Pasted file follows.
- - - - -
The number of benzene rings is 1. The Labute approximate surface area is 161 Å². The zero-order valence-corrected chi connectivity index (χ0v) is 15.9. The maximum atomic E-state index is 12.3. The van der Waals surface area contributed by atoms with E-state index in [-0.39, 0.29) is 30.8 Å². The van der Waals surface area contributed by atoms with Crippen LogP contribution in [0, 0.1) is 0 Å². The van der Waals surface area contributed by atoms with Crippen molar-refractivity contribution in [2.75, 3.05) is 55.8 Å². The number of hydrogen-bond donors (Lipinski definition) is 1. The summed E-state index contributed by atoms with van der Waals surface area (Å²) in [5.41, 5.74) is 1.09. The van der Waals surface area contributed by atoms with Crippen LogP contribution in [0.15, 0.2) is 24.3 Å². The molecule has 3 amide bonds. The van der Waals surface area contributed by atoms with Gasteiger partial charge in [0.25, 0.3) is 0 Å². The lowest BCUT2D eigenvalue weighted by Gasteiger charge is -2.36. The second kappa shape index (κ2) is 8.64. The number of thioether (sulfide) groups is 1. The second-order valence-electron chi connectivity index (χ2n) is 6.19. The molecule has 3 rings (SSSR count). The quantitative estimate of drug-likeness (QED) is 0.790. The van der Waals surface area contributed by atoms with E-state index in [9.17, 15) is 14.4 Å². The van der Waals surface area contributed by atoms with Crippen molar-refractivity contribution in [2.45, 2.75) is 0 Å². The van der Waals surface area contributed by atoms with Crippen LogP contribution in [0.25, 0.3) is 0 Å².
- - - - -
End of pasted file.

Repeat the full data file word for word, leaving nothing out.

The number of benzene rings is 1. The Labute approximate surface area is 161 Å². The zero-order valence-corrected chi connectivity index (χ0v) is 15.9. The maximum atomic E-state index is 12.3. The van der Waals surface area contributed by atoms with E-state index in [-0.39, 0.29) is 30.8 Å². The van der Waals surface area contributed by atoms with Crippen LogP contribution in [0, 0.1) is 0 Å². The van der Waals surface area contributed by atoms with Crippen molar-refractivity contribution in [2.75, 3.05) is 55.8 Å². The number of hydrogen-bond donors (Lipinski definition) is 1. The summed E-state index contributed by atoms with van der Waals surface area (Å²) in [5.41, 5.74) is 1.09. The van der Waals surface area contributed by atoms with Crippen LogP contribution in [0.15, 0.2) is 24.3 Å². The molecule has 3 amide bonds. The van der Waals surface area contributed by atoms with Gasteiger partial charge in [0.25, 0.3) is 0 Å². The lowest BCUT2D eigenvalue weighted by Gasteiger charge is -2.36. The second kappa shape index (κ2) is 8.64. The number of thioether (sulfide) groups is 1. The second-order valence-electron chi connectivity index (χ2n) is 6.19. The molecule has 3 rings (SSSR count). The quantitative estimate of drug-likeness (QED) is 0.790. The van der Waals surface area contributed by atoms with E-state index in [9.17, 15) is 14.4 Å². The van der Waals surface area contributed by atoms with Crippen molar-refractivity contribution in [2.45, 2.75) is 0 Å². The van der Waals surface area contributed by atoms with Crippen LogP contribution in [0.25, 0.3) is 0 Å².